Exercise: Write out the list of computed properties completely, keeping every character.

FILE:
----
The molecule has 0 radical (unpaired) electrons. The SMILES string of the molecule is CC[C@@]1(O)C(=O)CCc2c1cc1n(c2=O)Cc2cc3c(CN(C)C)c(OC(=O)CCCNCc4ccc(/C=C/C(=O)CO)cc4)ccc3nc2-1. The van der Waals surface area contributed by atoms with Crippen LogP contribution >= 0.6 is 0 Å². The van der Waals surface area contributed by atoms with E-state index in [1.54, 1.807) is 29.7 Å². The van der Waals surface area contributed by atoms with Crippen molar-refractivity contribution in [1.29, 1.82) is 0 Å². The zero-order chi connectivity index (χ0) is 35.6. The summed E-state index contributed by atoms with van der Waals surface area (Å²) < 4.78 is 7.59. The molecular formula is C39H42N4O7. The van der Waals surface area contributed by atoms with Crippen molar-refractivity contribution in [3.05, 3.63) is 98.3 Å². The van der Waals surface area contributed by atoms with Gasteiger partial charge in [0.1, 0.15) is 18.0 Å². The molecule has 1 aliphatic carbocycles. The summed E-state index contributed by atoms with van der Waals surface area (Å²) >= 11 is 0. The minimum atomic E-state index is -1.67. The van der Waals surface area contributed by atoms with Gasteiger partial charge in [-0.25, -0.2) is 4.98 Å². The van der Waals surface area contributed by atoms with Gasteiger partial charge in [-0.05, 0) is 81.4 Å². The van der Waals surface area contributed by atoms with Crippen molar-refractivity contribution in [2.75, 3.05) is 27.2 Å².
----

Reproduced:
The molecule has 0 radical (unpaired) electrons. The SMILES string of the molecule is CC[C@@]1(O)C(=O)CCc2c1cc1n(c2=O)Cc2cc3c(CN(C)C)c(OC(=O)CCCNCc4ccc(/C=C/C(=O)CO)cc4)ccc3nc2-1. The van der Waals surface area contributed by atoms with Crippen LogP contribution >= 0.6 is 0 Å². The van der Waals surface area contributed by atoms with E-state index in [1.54, 1.807) is 29.7 Å². The van der Waals surface area contributed by atoms with Crippen molar-refractivity contribution in [1.29, 1.82) is 0 Å². The zero-order chi connectivity index (χ0) is 35.6. The summed E-state index contributed by atoms with van der Waals surface area (Å²) < 4.78 is 7.59. The molecular formula is C39H42N4O7. The van der Waals surface area contributed by atoms with Crippen molar-refractivity contribution in [3.05, 3.63) is 98.3 Å². The van der Waals surface area contributed by atoms with Gasteiger partial charge in [0.1, 0.15) is 18.0 Å². The molecule has 1 aliphatic carbocycles. The summed E-state index contributed by atoms with van der Waals surface area (Å²) >= 11 is 0. The minimum atomic E-state index is -1.67. The van der Waals surface area contributed by atoms with Gasteiger partial charge in [-0.25, -0.2) is 4.98 Å². The van der Waals surface area contributed by atoms with Gasteiger partial charge in [-0.05, 0) is 81.4 Å². The van der Waals surface area contributed by atoms with Crippen molar-refractivity contribution in [2.75, 3.05) is 27.2 Å².